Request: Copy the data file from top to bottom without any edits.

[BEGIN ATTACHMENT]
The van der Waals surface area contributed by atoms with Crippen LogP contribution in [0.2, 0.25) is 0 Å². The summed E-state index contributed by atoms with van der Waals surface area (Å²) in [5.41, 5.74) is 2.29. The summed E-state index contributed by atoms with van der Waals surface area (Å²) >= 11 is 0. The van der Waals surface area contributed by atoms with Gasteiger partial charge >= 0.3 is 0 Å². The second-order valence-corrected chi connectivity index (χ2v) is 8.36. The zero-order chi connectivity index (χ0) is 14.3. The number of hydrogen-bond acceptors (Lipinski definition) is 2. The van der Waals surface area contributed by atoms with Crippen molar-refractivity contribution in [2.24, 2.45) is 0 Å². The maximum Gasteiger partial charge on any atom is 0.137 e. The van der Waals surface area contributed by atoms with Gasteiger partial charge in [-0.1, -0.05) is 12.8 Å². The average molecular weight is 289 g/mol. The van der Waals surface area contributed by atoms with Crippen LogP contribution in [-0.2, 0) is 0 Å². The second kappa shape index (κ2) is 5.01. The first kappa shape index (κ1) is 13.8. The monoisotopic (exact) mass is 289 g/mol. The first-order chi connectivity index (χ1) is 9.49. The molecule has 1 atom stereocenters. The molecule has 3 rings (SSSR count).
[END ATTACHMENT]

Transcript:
The van der Waals surface area contributed by atoms with Crippen LogP contribution in [0.2, 0.25) is 0 Å². The summed E-state index contributed by atoms with van der Waals surface area (Å²) in [5.41, 5.74) is 2.29. The summed E-state index contributed by atoms with van der Waals surface area (Å²) >= 11 is 0. The van der Waals surface area contributed by atoms with Gasteiger partial charge >= 0.3 is 0 Å². The second-order valence-corrected chi connectivity index (χ2v) is 8.36. The zero-order chi connectivity index (χ0) is 14.3. The number of hydrogen-bond acceptors (Lipinski definition) is 2. The van der Waals surface area contributed by atoms with Crippen molar-refractivity contribution in [2.24, 2.45) is 0 Å². The maximum Gasteiger partial charge on any atom is 0.137 e. The van der Waals surface area contributed by atoms with Gasteiger partial charge in [-0.1, -0.05) is 12.8 Å². The average molecular weight is 289 g/mol. The van der Waals surface area contributed by atoms with Crippen LogP contribution in [-0.2, 0) is 0 Å². The second kappa shape index (κ2) is 5.01. The first kappa shape index (κ1) is 13.8. The monoisotopic (exact) mass is 289 g/mol. The first-order chi connectivity index (χ1) is 9.49. The molecule has 1 atom stereocenters. The molecule has 3 rings (SSSR count).